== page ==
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RANDOM(3)		   Linux Programmer's Manual		     RANDOM(3)

       random, srandom, initstate, setstate - random number generator

       #include <stdlib.h>

       long int random(void);

       void srandom(unsigned int seed);

       char *initstate(unsigned int seed, char *state, size_t n);
       char *setstate(char *state);

   Feature Test Macro Requirements for glibc (see feature_test_macros(7)):

       random(), srandom(), initstate(), setstate(): _SVID_SOURCE ||
       _BSD_SOURCE || _XOPEN_SOURCE >= 500

       The random() function uses a non-linear additive feedback random number
       generator  employing a default table of size 31 long integers to return
       successive pseudo-random numbers in the range from 0 to RAND_MAX.   The
       period  of  this	 random	 number generator is very large, approximately
       16 * ((2^31) - 1).

       The srandom() function sets its argument as the seed for a new sequence
       of  pseudo-random integers to be returned by random().  These sequences
       are repeatable by calling srandom() with the same seed  value.	If  no
       seed  value  is provided, the random() function is automatically seeded
       with a value of 1.

       The initstate() function allows a state array state to  be  initialized
       for  use	 by  random().	The size of the state array n is used by init‐
       state() to decide how sophisticated a random number generator it should
       use  —  the  larger the state array, the better the random numbers will
       be.  seed is the seed for the initialization, which specifies a	start‐
       ing  point  for the random number sequence, and provides for restarting
       at the same point.

       The setstate() function changes the state array used  by	 the  random()
       function.   The	state array state is used for random number generation
       until the next call to initstate() or  setstate().   state  must	 first
       have  been initialized using initstate() or be the result of a previous
       call of setstate().

       The random() function returns a value  between  0  and  RAND_MAX.   The
       srandom()  function  returns  no value.	The initstate() and setstate()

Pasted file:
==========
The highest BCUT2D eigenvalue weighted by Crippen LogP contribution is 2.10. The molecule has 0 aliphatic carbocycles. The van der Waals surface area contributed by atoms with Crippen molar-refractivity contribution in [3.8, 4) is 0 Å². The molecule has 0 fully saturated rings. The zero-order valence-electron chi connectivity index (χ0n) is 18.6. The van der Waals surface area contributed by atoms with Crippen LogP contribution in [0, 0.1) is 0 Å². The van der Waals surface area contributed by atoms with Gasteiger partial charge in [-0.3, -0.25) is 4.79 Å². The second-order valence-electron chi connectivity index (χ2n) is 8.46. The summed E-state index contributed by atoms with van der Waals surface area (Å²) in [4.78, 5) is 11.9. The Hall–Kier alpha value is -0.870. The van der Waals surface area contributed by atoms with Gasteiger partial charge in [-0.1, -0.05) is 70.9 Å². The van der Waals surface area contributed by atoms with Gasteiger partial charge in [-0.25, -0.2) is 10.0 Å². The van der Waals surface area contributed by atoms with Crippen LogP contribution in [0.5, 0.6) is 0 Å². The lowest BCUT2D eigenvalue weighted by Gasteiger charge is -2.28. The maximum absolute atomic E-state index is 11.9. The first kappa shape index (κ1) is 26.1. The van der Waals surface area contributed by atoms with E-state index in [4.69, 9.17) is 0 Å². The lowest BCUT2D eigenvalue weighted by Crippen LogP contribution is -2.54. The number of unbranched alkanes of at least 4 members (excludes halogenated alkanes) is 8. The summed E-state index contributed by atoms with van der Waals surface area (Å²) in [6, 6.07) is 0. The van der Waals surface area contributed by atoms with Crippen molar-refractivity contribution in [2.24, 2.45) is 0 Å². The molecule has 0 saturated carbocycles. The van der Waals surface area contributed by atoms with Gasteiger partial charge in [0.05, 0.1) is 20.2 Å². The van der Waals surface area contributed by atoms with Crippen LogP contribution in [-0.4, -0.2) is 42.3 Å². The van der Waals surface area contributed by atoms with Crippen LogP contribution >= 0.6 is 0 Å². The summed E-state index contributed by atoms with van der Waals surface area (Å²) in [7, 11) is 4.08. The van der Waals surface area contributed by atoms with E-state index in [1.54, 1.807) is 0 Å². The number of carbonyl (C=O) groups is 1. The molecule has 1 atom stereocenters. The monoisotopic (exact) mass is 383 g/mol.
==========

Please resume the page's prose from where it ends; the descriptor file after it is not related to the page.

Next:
functions return a pointer to the previous  state  array,  or  NULL  on

       EINVAL A state array of less than 8 bytes was specified to initstate().

       4.3BSD, POSIX.1-2001.

       Current	"optimal"  values for the size of the state array n are 8, 32,
       64, 128, and 256 bytes; other amounts will be rounded down to the near‐
       est known amount.  Using less than 8 bytes will cause an error.

       This  function  should  not be used in cases where multiple threads use
       random() and the behavior should be reproducible.  Use random_r(3)  for
       that purpose.

       Random-number  generation  is a complex topic.  Numerical Recipes in C:
       The Art of Scientific Computing (William H. Press, Brian	 P.  Flannery,
       Saul  A.	 Teukolsky, William T. Vetterling; New York: Cambridge Univer‐
       sity Press, 2007, 3rd ed.)  provides an excellent discussion of practi‐
       cal random-number generation issues in Chapter 7 (Random Numbers).

       For  a  more  theoretical  discussion  which also covers many practical
       issues in depth, see Chapter 3 (Random Numbers) in  Donald  E.  Knuth's
       The  Art	 of Computer Programming, volume 2 (Seminumerical Algorithms),
       2nd ed.; Reading,  Massachusetts:  Addison-Wesley  Publishing  Company,

       drand48(3), rand(3), random_r(3), srand(3)

       This  page  is  part of release 3.22 of the Linux man-pages project.  A
       description of the project, and information about reporting  bugs,  can
       be found at http://www.kernel.org/doc/man-pages/.

GNU				  2009-02-03			     RANDOM(3)

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